Monday, October 22, 2012

Lowlife: Saudade Part 2: 21st Century Foss

So, last time I talked about the delights of drawing stuff I remembered from the 2000AD’s of my childhood (in particular, Luna-1). But that was nothing… because this episode I got to draw…

Kleggs copyright Rebellion Developments Ltd/2000AD.
Kleggs created by John Wagner and Brian Bolland(?)


Kleggs love to sing and dance
These crocodile-headed mercinaries first appeared during the long-running Judge Dredd saga The Day The Law Died (aka Judge Caligula). They combine the utterly menacing (reptilian giants with huge jaws full of razor sharp teeth) with the faintly ridiculous (thick as bricks, tiny little legs, like to sing) and as a result, were fondly remembered by 2000AD readers and have made a number of appearances in the Prog and the Megazine since. 
Though the art chores for The Day the Law Died were shared among four regular artists, Brian Bolland seemed to do the bulk of the epsiodes involving the Kleggs, so keeping up with his incredibly precise drawing style was going to be a big challenge. I made sure to do lots of boning up on the facial structure of crocodiles, especially that odd zig-zag jawline they have, which makes them look so very nasty.

Dirty Frank meets his first Klegg in Lowlife: Saudade
Lowlife Saudade copyright Rebellion Developments Ltd/2000AD.
Lowlife created by Rob Williams and Henry Flint 

In the end I was quite pleased with how my Kleggs turned out, though I did fluff some of the behind-the-head shots a bit.


Designing the giant transporter ship on page one gave me the chance to pay tribute to one of the great names of SF illustration - Chris Foss. Famed for his “big yellow spaceship” school of design, Foss burst onto the scene in the early 1970’s, and was in the vanguard of a new wave of artists who SF design away from the sleek, polished metal designs of the 30’s towards the gritty, industrial look that became so fashionable following Star Wars in 1977. Besides dominating the UK paperback market for more than a decade, Foss also produced the early concept designs for the classic Eagle Transporter in Gerry Anderson’s seminal 2001-influenced TV gloom-fest Space:1999, and was a contributing concept designer on Ridley Scott’s SF-horror game-changer Alien (1979).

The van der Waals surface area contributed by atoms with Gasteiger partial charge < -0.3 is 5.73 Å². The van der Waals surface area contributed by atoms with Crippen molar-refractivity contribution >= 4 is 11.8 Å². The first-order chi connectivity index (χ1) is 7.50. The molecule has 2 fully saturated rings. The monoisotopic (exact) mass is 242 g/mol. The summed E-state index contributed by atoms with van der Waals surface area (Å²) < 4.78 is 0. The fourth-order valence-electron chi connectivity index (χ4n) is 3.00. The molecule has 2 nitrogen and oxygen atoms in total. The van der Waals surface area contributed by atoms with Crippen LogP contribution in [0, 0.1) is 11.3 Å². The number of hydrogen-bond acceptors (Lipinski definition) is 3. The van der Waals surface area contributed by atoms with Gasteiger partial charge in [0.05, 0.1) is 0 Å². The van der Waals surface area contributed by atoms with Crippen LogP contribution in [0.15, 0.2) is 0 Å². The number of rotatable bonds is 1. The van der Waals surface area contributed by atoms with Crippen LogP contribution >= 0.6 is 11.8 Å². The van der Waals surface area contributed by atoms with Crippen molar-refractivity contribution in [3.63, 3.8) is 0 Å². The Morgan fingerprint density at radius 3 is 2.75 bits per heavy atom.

Left: the transporter chip from page one

Left: the Io shuttle from the movie Outland
Right: An Eagle transporter from the TV series Space: 1999

  My transporter ship design borrows elements from the Eagle Transporter and the Io shuttle from the movie Outland; both models constructed by British modelling whizz Martin Bower (who also oversaw the building of the starship Nostromo for Alien).

Martin Bower with the large model of the starship Nostromo from Alien.

For the landing scene, I borrowed the agressive backlighting employed by Ridley Scott for the Nostromo’s planetfall in Alien

Top: The landing of the starship Nostromo in the movie Alien.
Bottom left: The transporter ship touches down on the moon on page four of Lowlife: Saudade part two.
Bottom right: the 3D model I made to establish perspective and shadows for the ship and landing pad.
I built a simple model of the ship in 3D so I could get the shadows right. The rendering for the final image, with its careful use of spatter and tone effects, was inspired by memories of Gary Leach’s outstanding work in the early 80’s on The VC’s for 2000AD and Warpsmiths for Warrior

A rare view of the first, yellow-painted incarnation of the Nostromo from Alien.
Finally, while I was researching this post, I came upon some pictures of something I’d only heard rumours of previously; that during the early stages of the production of Alien, the model of the Nostromo had been painted up in a bulldozer-yellow Chris Foss-style paint scheme before being resprayed a dull battleship grey for the final film. This post on tells the full story, including what happened to the huge model after shooting had been completed.

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